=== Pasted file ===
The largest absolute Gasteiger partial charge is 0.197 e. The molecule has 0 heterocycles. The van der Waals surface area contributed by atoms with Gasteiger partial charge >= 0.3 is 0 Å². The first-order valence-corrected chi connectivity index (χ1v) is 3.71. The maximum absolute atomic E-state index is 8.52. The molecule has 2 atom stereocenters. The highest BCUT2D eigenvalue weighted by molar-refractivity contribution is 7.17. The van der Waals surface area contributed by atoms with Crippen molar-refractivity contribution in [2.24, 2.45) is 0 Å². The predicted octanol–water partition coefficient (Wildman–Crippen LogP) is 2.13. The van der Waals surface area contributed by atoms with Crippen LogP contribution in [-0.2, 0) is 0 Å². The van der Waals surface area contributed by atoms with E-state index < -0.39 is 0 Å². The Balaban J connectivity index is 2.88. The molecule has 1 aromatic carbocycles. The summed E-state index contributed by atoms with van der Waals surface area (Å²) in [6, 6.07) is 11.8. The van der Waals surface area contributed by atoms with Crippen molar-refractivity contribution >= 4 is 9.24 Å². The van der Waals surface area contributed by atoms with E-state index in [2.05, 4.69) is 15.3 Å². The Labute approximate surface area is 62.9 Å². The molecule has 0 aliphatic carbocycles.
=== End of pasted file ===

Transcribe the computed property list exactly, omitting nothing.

The largest absolute Gasteiger partial charge is 0.197 e. The molecule has 0 heterocycles. The van der Waals surface area contributed by atoms with Gasteiger partial charge >= 0.3 is 0 Å². The first-order valence-corrected chi connectivity index (χ1v) is 3.71. The maximum absolute atomic E-state index is 8.52. The molecule has 2 atom stereocenters. The highest BCUT2D eigenvalue weighted by molar-refractivity contribution is 7.17. The van der Waals surface area contributed by atoms with Crippen molar-refractivity contribution in [2.24, 2.45) is 0 Å². The predicted octanol–water partition coefficient (Wildman–Crippen LogP) is 2.13. The van der Waals surface area contributed by atoms with Crippen LogP contribution in [-0.2, 0) is 0 Å². The van der Waals surface area contributed by atoms with E-state index < -0.39 is 0 Å². The Balaban J connectivity index is 2.88. The molecule has 1 aromatic carbocycles. The summed E-state index contributed by atoms with van der Waals surface area (Å²) in [6, 6.07) is 11.8. The van der Waals surface area contributed by atoms with Crippen molar-refractivity contribution >= 4 is 9.24 Å². The van der Waals surface area contributed by atoms with E-state index in [2.05, 4.69) is 15.3 Å². The Labute approximate surface area is 62.9 Å². The molecule has 0 aliphatic carbocycles.